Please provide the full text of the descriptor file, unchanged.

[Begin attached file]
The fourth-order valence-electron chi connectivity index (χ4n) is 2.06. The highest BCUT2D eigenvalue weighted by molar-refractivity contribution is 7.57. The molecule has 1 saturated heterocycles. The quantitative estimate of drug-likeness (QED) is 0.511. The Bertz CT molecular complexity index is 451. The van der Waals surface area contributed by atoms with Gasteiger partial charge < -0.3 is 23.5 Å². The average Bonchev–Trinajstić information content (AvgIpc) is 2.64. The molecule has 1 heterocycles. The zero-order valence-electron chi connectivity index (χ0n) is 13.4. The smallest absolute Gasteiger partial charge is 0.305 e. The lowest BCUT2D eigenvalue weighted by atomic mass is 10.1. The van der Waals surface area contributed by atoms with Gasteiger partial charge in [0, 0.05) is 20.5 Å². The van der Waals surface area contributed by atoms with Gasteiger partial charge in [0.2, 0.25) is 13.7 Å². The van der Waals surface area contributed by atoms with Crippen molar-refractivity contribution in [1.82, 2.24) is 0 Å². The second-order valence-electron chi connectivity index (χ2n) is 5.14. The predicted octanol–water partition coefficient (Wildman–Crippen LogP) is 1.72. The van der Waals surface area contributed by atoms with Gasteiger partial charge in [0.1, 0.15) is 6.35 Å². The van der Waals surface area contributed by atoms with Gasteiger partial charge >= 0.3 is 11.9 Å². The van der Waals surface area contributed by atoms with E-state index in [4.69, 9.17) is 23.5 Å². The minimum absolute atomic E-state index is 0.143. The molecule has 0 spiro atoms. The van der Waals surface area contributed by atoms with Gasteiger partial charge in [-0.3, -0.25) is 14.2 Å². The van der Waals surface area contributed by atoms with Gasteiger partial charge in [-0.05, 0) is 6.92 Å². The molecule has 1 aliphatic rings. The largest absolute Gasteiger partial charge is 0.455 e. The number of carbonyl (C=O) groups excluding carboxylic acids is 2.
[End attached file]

The fourth-order valence-electron chi connectivity index (χ4n) is 2.06. The highest BCUT2D eigenvalue weighted by molar-refractivity contribution is 7.57. The molecule has 1 saturated heterocycles. The quantitative estimate of drug-likeness (QED) is 0.511. The Bertz CT molecular complexity index is 451. The van der Waals surface area contributed by atoms with Gasteiger partial charge < -0.3 is 23.5 Å². The average Bonchev–Trinajstić information content (AvgIpc) is 2.64. The molecule has 1 heterocycles. The zero-order valence-electron chi connectivity index (χ0n) is 13.4. The smallest absolute Gasteiger partial charge is 0.305 e. The lowest BCUT2D eigenvalue weighted by atomic mass is 10.1. The van der Waals surface area contributed by atoms with Gasteiger partial charge in [0, 0.05) is 20.5 Å². The van der Waals surface area contributed by atoms with Gasteiger partial charge in [0.2, 0.25) is 13.7 Å². The van der Waals surface area contributed by atoms with Crippen molar-refractivity contribution in [1.82, 2.24) is 0 Å². The second-order valence-electron chi connectivity index (χ2n) is 5.14. The predicted octanol–water partition coefficient (Wildman–Crippen LogP) is 1.72. The van der Waals surface area contributed by atoms with Gasteiger partial charge in [0.1, 0.15) is 6.35 Å². The van der Waals surface area contributed by atoms with Gasteiger partial charge >= 0.3 is 11.9 Å². The van der Waals surface area contributed by atoms with E-state index in [4.69, 9.17) is 23.5 Å². The minimum absolute atomic E-state index is 0.143. The molecule has 0 spiro atoms. The van der Waals surface area contributed by atoms with Gasteiger partial charge in [-0.3, -0.25) is 14.2 Å². The van der Waals surface area contributed by atoms with Gasteiger partial charge in [-0.05, 0) is 6.92 Å². The molecule has 1 aliphatic rings. The largest absolute Gasteiger partial charge is 0.455 e. The number of carbonyl (C=O) groups excluding carboxylic acids is 2.